My son brought a friend from Turkey to the wedding and he had been telling her all about the guys and their history.

She told me he had nothing but good to say about all of them and she thought “that’s nice.” It wasn’t until she saw them all together that she started to see the whole picture. And, to ad blessing onto blessing, the boys who are married have the most wonderful wives and they all seem to get along too. She felt very welcomed and included in the group. She categorized this group as a culture of their own.

I guess I’m blogging about this to show my love for them and appreciation that I get to have them in my life.

I also want to encourage parents who still have kids at home – open your doors and open your heart. Set another plate at the table and throw another pillow on the floor.

Cookies and milk around the kitchen table is excellent ground for sowing seeds – sowing seeds of love, grace, mercy, understanding and the reality of Jesus Christ and eternity. No Bible is necessary to share the love of God.

While I would never impose, I have no doubt that just about any of these would come to help me if called.

There are a lot of wonderful young people out there that just might turn into something wonderful if they have a landing place to be loved on. Not that home loving is bad or was lack in this group but there is something about someone who doesn’t “have to” love you that does.

This group is amazing. We have IT guys, designers for international companies, lawyers, occupational therapists, veterans, security, business owners – amazing young men.

I’m so proud of these men and the journey they’ve traveled thus far. I pray you all have a group in your lives – you may have to look for them but there are those guys out there.

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We're a Farm, Not a Responsiblity Training Camp

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“You’re so lucky you could raise your kids on the farm. What a blessing. They got to learn how to work and be responsible.”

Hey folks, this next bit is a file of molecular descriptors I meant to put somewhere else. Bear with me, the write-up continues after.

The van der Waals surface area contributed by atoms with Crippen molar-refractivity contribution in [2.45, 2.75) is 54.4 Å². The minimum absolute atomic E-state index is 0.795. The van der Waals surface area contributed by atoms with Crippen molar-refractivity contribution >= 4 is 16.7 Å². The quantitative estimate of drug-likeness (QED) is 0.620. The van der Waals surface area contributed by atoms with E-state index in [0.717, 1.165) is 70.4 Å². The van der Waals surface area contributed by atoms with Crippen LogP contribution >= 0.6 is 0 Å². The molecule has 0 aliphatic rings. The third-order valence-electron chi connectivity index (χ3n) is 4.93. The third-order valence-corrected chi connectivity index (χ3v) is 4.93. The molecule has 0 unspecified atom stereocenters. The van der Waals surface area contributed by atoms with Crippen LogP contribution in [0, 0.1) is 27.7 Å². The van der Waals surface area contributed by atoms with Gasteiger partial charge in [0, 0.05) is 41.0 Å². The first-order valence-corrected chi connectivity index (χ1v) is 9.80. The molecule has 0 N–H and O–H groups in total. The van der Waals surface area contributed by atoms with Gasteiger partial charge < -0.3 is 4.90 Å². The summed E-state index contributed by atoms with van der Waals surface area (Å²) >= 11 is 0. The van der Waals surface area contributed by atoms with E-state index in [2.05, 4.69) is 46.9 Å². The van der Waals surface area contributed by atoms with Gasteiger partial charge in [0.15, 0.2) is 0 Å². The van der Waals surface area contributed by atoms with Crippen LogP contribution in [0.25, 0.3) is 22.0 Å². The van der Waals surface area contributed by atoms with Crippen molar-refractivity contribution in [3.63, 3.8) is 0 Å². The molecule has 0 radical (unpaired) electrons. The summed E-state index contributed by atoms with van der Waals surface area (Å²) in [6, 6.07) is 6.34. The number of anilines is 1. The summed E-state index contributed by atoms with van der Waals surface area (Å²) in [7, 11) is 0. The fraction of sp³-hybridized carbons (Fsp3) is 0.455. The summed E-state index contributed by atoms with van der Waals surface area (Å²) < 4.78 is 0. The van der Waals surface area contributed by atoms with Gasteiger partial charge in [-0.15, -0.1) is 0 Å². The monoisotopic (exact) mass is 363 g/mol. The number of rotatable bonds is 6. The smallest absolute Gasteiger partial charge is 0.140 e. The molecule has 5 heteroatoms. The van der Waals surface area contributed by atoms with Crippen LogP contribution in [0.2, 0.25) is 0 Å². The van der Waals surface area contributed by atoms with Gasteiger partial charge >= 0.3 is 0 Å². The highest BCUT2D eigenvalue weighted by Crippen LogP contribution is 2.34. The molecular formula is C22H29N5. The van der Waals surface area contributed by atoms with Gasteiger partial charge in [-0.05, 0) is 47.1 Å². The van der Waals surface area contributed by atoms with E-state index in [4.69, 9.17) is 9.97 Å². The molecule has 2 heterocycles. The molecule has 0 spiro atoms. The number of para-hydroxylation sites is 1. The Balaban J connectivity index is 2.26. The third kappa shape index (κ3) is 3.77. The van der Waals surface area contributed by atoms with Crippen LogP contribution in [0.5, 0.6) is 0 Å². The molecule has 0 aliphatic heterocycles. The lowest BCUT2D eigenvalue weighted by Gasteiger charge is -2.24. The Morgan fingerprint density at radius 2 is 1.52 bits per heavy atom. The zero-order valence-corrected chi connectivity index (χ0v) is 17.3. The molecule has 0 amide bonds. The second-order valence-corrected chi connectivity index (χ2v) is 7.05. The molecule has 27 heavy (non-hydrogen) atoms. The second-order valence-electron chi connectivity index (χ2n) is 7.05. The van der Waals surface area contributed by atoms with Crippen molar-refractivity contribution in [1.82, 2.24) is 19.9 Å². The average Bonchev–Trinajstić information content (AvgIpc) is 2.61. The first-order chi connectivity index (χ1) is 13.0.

“Is there anything my kids can do on the farm for you? I want them to become responsible and have good work ethics.”

“Can my kids live with you this summer? I think it would be good for them to see how to live and have to work.”

Seriously, all three have been spoken to me. While I appreciate people associate farming with hard work – which is an understatement, I just don’t get the disconnect with working and home life.

“If my kid is hanging around with whichever son they were referring to, then I know they will make good choices and be responsible.”

Heard that one a few times too. I consider it a complement and a blessing but my sons shouldn’t have to be the “good choice” meter.

Since I am running a dairy farm and not a responsibility training camp, I thought I might share a few ideas to help the “non-farm” population grow their kids into responsible, hard working, appreciative adults.

Do you eat?
            Kids can shop with you – carry in the groceries, put them away, set the table, clean the table, do the dishes, load the dishwasher, carry out the trash.

Do you wear clothing?
            Kids can do the laundry which includes sorting, folding and putting away.

Does your house self-clean?
            Kids can dust, vacuum, wash windows, re-arrange furniture, clean out the garage, clean out the basement.

Do you live on land?
            Kids can weed, plant flowers, mow lawn, plant, weed and harvest a garden. They can clean the driveway, front porch, etc.

Wigglie #2 helping his dad - Son#2.

Wigglie #2 helping his dad - Son#2.

Do you own pets?
            Kids can feed them, water them, brush them, check them for ticks, treat them for fleas, go to the vet with them, clean out their pens, litter boxes or cages.

Do you own a vehicle?
            Kids can wash it, and vacuum it. They can help change the oil, check the tires, etc.

I could continue. Everything listed here can be done in their own home. Bonus – they can do this for other people and make a little money or just be kind and bless others.

Grandkids and friends picking rocks with Farmer.

Grandkids and friends picking rocks with Farmer.

Farm kids do work hard. They are responsible – they must finish the job. There’s no quitting at 5:00. Holiday weekends aren’t on the farm calendar. Bad weather doesn’t stop the job for some things. There’s no time or space to lay the blame for something – just get the job done, do it well and move on to the next one.

I’m proud of my sons and their ability to work efficiently, honorably, responsibly and do a great job.

Also, we love having outside kids come work for us. Some have been with us for years, became full time and some have moved on to great opportunities.

We enjoy sharing our work with others when possible but I personally have a hard time knowing there are neighborhoods filled with kids sitting on couches injuring their neck muscles because of phones, and other devices.

I also see too many kids that need “intervention” from someone when things go wrong. They haven’t had enough real-world reality to deal with things. Learning that as a breathing member of this earth comes responsibilities, hard work, some hard times and there will be things that make you uncomfortable but you will survive.